\begin{align*} 0 + 3 {\mathbb Z} & = \{ \ldots, -3, 0, 3, 6, \ldots \}\\ 1 + 3 {\mathbb Z} & = \{ \ldots, -2, 1, 4, 7, \ldots \}\\ 2 + 3 {\mathbb Z} & = \{ \ldots, -1, 2, 5, 8, \ldots \}\text{.} \end{align*}

The group $${\mathbb Z}/ 3 {\mathbb Z}$$ is given by the Cayley table below.

\begin{equation*} \begin{array}{c|ccc} + & 0 + 3{\mathbb Z} & 1 + 3{\mathbb Z} & 2 + 3{\mathbb Z} \\\hline 0 + 3{\mathbb Z} & 0 + 3{\mathbb Z} & 1 + 3{\mathbb Z} & 2 + 3{\mathbb Z} \\ 1 + 3{\mathbb Z} & 1 + 3{\mathbb Z} & 2 + 3{\mathbb Z} & 0 + 3{\mathbb Z} \\ 2 + 3{\mathbb Z} & 2 + 3{\mathbb Z} & 0 + 3{\mathbb Z} & 1 + 3{\mathbb Z} \end{array} \end{equation*}

In general, the subgroup $$n {\mathbb Z}$$ of $${\mathbb Z}$$ is normal. The cosets of $${\mathbb Z } / n {\mathbb Z}$$ are

\begin{gather*} n {\mathbb Z}\\ 1 + n {\mathbb Z}\\ 2 + n {\mathbb Z}\\ \vdots\\ (n-1) + n {\mathbb Z}\text{.} \end{gather*}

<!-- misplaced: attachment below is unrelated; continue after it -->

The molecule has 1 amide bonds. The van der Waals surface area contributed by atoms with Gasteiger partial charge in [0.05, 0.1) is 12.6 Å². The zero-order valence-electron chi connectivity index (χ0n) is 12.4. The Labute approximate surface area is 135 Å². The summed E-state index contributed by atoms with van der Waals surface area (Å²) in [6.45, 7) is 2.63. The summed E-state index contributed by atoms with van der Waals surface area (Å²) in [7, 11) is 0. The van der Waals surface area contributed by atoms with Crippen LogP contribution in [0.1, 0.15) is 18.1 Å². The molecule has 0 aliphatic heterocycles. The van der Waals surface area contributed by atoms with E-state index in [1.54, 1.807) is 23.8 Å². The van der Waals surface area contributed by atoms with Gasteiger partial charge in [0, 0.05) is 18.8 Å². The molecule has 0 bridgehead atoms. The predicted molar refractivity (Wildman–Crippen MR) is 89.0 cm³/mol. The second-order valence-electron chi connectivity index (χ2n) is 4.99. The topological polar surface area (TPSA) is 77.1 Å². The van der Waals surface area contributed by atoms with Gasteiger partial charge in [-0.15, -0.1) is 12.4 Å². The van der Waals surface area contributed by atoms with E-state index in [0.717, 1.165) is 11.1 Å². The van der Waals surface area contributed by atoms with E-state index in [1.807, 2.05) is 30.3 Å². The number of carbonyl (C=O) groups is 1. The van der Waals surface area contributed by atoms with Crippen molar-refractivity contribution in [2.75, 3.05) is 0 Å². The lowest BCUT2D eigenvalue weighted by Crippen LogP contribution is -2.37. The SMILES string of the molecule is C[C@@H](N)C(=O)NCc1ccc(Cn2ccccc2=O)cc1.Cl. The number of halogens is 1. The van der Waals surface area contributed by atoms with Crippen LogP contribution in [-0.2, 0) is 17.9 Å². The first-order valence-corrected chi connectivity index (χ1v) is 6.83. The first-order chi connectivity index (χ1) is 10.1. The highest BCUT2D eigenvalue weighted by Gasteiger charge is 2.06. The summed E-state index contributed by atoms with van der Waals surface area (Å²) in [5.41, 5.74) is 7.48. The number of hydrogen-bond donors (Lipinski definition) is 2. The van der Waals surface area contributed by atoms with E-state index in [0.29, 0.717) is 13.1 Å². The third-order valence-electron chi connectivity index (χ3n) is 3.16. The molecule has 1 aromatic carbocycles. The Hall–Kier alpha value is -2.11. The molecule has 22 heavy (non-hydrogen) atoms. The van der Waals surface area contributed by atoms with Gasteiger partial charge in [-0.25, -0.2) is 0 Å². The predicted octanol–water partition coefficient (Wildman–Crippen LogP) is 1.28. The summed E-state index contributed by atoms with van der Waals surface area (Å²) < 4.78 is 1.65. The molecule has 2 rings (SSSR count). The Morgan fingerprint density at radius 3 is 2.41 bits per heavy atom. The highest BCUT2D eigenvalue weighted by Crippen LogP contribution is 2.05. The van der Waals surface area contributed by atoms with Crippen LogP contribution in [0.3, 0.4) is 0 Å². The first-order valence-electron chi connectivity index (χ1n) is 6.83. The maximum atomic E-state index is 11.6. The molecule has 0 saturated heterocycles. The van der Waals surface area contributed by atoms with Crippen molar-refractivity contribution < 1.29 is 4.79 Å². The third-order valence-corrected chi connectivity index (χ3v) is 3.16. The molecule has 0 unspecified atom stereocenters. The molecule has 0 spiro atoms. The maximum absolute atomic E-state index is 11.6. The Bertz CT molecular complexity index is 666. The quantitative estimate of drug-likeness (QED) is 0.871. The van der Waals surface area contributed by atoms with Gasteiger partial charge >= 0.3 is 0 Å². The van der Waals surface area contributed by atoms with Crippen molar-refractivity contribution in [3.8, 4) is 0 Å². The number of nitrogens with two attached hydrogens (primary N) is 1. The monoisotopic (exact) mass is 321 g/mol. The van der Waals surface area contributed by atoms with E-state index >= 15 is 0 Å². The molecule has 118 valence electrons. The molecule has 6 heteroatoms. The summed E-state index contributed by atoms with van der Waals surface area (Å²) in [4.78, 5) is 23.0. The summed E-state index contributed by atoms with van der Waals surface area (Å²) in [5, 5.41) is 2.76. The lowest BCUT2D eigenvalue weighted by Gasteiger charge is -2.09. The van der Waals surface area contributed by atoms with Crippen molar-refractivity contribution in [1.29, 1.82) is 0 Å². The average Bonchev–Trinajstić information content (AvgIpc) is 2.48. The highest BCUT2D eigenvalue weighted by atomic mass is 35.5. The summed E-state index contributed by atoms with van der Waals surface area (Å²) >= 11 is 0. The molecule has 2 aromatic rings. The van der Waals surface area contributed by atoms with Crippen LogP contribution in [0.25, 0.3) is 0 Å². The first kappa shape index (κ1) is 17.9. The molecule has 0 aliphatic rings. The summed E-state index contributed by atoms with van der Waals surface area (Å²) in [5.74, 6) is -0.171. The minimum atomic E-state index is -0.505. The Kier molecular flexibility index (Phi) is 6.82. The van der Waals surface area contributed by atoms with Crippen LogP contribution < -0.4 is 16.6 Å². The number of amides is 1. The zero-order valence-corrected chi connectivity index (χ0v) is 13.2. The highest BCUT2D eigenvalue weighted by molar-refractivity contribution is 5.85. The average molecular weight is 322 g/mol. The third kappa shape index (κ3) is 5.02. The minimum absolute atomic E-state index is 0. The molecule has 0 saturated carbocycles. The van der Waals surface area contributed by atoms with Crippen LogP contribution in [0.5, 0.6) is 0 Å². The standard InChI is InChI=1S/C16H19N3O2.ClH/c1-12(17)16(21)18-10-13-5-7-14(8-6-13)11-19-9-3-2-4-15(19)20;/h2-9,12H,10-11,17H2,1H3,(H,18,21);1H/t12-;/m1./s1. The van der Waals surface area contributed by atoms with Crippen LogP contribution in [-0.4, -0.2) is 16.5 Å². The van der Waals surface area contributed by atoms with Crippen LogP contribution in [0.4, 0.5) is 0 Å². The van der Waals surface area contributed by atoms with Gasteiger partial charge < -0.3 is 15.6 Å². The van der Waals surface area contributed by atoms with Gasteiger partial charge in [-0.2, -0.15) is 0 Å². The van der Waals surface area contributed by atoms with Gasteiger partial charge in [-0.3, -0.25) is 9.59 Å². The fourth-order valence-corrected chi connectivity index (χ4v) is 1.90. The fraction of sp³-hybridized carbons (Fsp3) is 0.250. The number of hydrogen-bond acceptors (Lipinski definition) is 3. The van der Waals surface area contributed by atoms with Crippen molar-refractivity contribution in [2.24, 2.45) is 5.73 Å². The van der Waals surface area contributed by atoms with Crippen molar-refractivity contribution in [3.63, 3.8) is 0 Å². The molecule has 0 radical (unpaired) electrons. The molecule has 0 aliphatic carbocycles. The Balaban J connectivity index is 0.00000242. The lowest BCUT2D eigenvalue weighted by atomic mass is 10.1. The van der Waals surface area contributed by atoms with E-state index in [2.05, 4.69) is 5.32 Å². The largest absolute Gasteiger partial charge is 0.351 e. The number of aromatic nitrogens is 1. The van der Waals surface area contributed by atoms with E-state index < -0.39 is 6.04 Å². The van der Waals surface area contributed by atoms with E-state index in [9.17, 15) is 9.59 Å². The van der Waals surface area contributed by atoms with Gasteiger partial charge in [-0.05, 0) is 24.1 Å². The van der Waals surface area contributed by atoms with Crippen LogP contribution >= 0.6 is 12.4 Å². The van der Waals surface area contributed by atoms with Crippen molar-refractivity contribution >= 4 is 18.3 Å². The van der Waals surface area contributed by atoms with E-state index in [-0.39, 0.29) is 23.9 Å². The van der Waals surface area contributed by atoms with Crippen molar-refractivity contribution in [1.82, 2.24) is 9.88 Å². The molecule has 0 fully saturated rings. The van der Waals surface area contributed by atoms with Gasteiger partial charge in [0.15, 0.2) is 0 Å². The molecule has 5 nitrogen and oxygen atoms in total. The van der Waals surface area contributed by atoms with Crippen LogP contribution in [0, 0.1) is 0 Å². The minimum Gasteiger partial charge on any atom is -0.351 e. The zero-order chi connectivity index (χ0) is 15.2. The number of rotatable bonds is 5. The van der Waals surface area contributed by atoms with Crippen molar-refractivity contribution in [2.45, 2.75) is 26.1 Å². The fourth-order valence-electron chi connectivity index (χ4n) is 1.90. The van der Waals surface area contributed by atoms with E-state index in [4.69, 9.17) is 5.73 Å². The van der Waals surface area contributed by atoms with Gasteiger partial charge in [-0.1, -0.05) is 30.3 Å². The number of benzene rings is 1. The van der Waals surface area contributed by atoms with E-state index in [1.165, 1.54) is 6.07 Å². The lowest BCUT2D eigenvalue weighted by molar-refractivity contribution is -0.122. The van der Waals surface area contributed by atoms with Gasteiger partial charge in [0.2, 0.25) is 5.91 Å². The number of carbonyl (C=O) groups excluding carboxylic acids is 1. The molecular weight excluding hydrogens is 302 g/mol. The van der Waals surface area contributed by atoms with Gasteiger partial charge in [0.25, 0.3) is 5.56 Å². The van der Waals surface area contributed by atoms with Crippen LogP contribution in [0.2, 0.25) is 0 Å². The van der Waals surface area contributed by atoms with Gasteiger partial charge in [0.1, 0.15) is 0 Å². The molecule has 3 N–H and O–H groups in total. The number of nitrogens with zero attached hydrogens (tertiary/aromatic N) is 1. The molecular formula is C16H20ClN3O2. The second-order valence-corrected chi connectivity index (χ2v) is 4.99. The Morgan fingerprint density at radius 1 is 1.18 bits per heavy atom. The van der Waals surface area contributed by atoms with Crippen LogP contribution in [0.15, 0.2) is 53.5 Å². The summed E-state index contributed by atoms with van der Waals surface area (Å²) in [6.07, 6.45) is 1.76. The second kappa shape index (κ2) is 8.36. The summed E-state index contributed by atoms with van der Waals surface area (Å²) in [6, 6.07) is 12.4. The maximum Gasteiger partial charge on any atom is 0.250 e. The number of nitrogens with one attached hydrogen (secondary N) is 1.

The sum of the cosets $$k + n{\mathbb Z}$$ and $$l + n{\mathbb Z}$$ is $$k+l + n{\mathbb Z}\text{.}$$ Notice that we have written our cosets additively, because the group operation is integer addition.

#### Example10.7.

Consider the dihedral group $$D_n\text{,}$$ generated by the two elements $$r$$ and $$s\text{,}$$ satisfying the relations

\begin{align*} r^n & = \identity\\ s^2 & = \identity\\ srs & = r^{-1}\text{.} \end{align*}

The element $$r$$ actually generates the cyclic subgroup of rotations, $$R_n\text{,}$$ of $$D_n\text{.}$$ Since $$srs^{-1} = srs = r^{-1} \in R_n\text{,}$$ the group of rotations is a normal subgroup of $$D_n\text{;}$$ therefore, $$D_n / R_n$$ is a group. Since there are exactly two elements in this group, it must be isomorphic to $${\mathbb Z}_2\text{.}$$